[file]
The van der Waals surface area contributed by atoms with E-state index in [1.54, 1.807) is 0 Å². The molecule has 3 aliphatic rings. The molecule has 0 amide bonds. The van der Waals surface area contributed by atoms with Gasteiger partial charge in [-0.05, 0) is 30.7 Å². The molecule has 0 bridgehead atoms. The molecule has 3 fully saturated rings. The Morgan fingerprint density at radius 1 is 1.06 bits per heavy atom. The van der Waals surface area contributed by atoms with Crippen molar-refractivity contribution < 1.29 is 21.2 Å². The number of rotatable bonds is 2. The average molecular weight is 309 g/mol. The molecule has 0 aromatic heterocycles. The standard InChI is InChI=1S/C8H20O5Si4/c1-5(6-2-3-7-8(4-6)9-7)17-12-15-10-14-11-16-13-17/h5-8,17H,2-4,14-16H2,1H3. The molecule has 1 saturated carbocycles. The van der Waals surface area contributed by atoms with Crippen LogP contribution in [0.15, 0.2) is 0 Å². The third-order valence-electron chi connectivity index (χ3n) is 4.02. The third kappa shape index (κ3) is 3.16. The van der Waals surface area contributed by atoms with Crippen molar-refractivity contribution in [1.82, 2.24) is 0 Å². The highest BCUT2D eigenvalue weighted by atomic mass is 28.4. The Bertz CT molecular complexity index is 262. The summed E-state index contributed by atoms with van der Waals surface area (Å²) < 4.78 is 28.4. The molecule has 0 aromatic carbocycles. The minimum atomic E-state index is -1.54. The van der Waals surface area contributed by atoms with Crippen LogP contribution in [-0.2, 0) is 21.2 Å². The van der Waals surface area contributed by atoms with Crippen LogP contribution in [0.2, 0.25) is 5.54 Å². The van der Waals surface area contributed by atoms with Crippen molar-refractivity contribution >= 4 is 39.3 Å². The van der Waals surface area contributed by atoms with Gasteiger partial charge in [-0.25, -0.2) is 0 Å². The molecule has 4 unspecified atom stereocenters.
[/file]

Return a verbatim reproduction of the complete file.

The van der Waals surface area contributed by atoms with E-state index in [1.54, 1.807) is 0 Å². The molecule has 3 aliphatic rings. The molecule has 0 amide bonds. The van der Waals surface area contributed by atoms with Gasteiger partial charge in [-0.05, 0) is 30.7 Å². The molecule has 0 bridgehead atoms. The molecule has 3 fully saturated rings. The Morgan fingerprint density at radius 1 is 1.06 bits per heavy atom. The van der Waals surface area contributed by atoms with Crippen molar-refractivity contribution < 1.29 is 21.2 Å². The number of rotatable bonds is 2. The average molecular weight is 309 g/mol. The molecule has 0 aromatic heterocycles. The standard InChI is InChI=1S/C8H20O5Si4/c1-5(6-2-3-7-8(4-6)9-7)17-12-15-10-14-11-16-13-17/h5-8,17H,2-4,14-16H2,1H3. The molecule has 1 saturated carbocycles. The van der Waals surface area contributed by atoms with Crippen LogP contribution in [0.15, 0.2) is 0 Å². The third-order valence-electron chi connectivity index (χ3n) is 4.02. The third kappa shape index (κ3) is 3.16. The van der Waals surface area contributed by atoms with Crippen molar-refractivity contribution in [1.82, 2.24) is 0 Å². The highest BCUT2D eigenvalue weighted by atomic mass is 28.4. The Bertz CT molecular complexity index is 262. The summed E-state index contributed by atoms with van der Waals surface area (Å²) < 4.78 is 28.4. The molecule has 0 aromatic carbocycles. The minimum atomic E-state index is -1.54. The van der Waals surface area contributed by atoms with Crippen LogP contribution in [-0.2, 0) is 21.2 Å². The van der Waals surface area contributed by atoms with Crippen LogP contribution in [0.2, 0.25) is 5.54 Å². The van der Waals surface area contributed by atoms with Crippen molar-refractivity contribution >= 4 is 39.3 Å². The van der Waals surface area contributed by atoms with Gasteiger partial charge in [-0.25, -0.2) is 0 Å². The molecule has 4 unspecified atom stereocenters.